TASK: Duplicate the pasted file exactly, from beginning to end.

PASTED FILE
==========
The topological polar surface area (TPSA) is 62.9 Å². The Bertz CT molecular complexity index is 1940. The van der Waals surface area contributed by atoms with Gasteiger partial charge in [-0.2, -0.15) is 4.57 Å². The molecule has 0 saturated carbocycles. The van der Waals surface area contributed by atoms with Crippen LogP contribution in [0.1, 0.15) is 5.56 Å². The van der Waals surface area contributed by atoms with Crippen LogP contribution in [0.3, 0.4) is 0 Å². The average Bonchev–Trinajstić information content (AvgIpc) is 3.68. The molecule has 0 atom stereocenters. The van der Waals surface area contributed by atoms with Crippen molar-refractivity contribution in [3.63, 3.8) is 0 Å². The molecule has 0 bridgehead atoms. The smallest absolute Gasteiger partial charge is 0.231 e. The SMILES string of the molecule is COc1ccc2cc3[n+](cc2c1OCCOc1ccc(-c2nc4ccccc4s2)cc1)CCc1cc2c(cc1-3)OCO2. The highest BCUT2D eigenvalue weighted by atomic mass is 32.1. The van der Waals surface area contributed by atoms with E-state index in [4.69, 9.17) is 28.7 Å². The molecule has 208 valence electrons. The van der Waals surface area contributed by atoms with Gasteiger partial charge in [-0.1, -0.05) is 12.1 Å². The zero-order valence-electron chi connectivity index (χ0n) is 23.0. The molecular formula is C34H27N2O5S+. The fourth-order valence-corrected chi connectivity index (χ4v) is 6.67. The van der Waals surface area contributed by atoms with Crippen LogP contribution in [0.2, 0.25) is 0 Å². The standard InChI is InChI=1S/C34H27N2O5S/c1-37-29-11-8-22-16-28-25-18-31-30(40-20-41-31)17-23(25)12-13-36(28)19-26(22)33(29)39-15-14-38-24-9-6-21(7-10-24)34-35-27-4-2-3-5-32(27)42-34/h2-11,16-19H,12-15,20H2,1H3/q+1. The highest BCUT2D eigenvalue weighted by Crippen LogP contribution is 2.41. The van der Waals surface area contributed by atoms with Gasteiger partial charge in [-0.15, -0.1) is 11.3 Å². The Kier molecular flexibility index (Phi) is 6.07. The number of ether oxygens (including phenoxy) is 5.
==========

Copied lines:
The topological polar surface area (TPSA) is 62.9 Å². The Bertz CT molecular complexity index is 1940. The van der Waals surface area contributed by atoms with Gasteiger partial charge in [-0.2, -0.15) is 4.57 Å². The molecule has 0 saturated carbocycles. The van der Waals surface area contributed by atoms with Crippen LogP contribution in [0.1, 0.15) is 5.56 Å². The van der Waals surface area contributed by atoms with Crippen LogP contribution in [0.3, 0.4) is 0 Å². The average Bonchev–Trinajstić information content (AvgIpc) is 3.68. The molecule has 0 atom stereocenters. The van der Waals surface area contributed by atoms with Crippen molar-refractivity contribution in [3.63, 3.8) is 0 Å². The molecule has 0 bridgehead atoms. The smallest absolute Gasteiger partial charge is 0.231 e. The SMILES string of the molecule is COc1ccc2cc3[n+](cc2c1OCCOc1ccc(-c2nc4ccccc4s2)cc1)CCc1cc2c(cc1-3)OCO2. The highest BCUT2D eigenvalue weighted by atomic mass is 32.1. The van der Waals surface area contributed by atoms with E-state index in [4.69, 9.17) is 28.7 Å². The molecule has 208 valence electrons. The van der Waals surface area contributed by atoms with Gasteiger partial charge in [-0.1, -0.05) is 12.1 Å². The zero-order valence-electron chi connectivity index (χ0n) is 23.0. The molecular formula is C34H27N2O5S+. The fourth-order valence-corrected chi connectivity index (χ4v) is 6.67. The van der Waals surface area contributed by atoms with Crippen LogP contribution in [0.2, 0.25) is 0 Å². The standard InChI is InChI=1S/C34H27N2O5S/c1-37-29-11-8-22-16-28-25-18-31-30(40-20-41-31)17-23(25)12-13-36(28)19-26(22)33(29)39-15-14-38-24-9-6-21(7-10-24)34-35-27-4-2-3-5-32(27)42-34/h2-11,16-19H,12-15,20H2,1H3/q+1. The highest BCUT2D eigenvalue weighted by Crippen LogP contribution is 2.41. The van der Waals surface area contributed by atoms with Gasteiger partial charge in [-0.15, -0.1) is 11.3 Å². The Kier molecular flexibility index (Phi) is 6.07. The number of ether oxygens (including phenoxy) is 5.